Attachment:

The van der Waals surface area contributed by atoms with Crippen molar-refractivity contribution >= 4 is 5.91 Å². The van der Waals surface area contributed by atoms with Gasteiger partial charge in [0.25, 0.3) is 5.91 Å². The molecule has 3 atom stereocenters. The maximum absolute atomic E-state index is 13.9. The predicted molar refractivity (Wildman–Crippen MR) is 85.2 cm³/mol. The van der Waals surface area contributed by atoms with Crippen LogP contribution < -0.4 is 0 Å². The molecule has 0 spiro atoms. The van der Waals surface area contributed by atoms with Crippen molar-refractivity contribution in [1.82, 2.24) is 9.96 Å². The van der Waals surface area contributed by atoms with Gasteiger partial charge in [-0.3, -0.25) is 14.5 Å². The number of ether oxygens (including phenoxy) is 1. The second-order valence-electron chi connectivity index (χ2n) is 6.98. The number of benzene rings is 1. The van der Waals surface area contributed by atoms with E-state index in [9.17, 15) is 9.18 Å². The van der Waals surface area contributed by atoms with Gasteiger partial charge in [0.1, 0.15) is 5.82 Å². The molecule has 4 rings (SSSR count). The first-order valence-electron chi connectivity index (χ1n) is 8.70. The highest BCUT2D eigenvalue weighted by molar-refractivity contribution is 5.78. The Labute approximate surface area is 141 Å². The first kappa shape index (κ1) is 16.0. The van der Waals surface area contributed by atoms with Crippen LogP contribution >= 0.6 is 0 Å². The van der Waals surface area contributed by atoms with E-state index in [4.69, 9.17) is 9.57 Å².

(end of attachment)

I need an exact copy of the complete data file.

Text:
The van der Waals surface area contributed by atoms with Crippen molar-refractivity contribution >= 4 is 5.91 Å². The van der Waals surface area contributed by atoms with Gasteiger partial charge in [0.25, 0.3) is 5.91 Å². The molecule has 3 atom stereocenters. The maximum absolute atomic E-state index is 13.9. The predicted molar refractivity (Wildman–Crippen MR) is 85.2 cm³/mol. The van der Waals surface area contributed by atoms with Crippen LogP contribution < -0.4 is 0 Å². The molecule has 0 spiro atoms. The van der Waals surface area contributed by atoms with Crippen molar-refractivity contribution in [1.82, 2.24) is 9.96 Å². The van der Waals surface area contributed by atoms with Gasteiger partial charge in [-0.3, -0.25) is 14.5 Å². The number of ether oxygens (including phenoxy) is 1. The second-order valence-electron chi connectivity index (χ2n) is 6.98. The number of benzene rings is 1. The van der Waals surface area contributed by atoms with E-state index in [9.17, 15) is 9.18 Å². The van der Waals surface area contributed by atoms with Gasteiger partial charge in [0.1, 0.15) is 5.82 Å². The molecule has 4 rings (SSSR count). The first-order valence-electron chi connectivity index (χ1n) is 8.70. The highest BCUT2D eigenvalue weighted by molar-refractivity contribution is 5.78. The Labute approximate surface area is 141 Å². The first kappa shape index (κ1) is 16.0. The van der Waals surface area contributed by atoms with Crippen LogP contribution >= 0.6 is 0 Å². The van der Waals surface area contributed by atoms with E-state index in [4.69, 9.17) is 9.57 Å².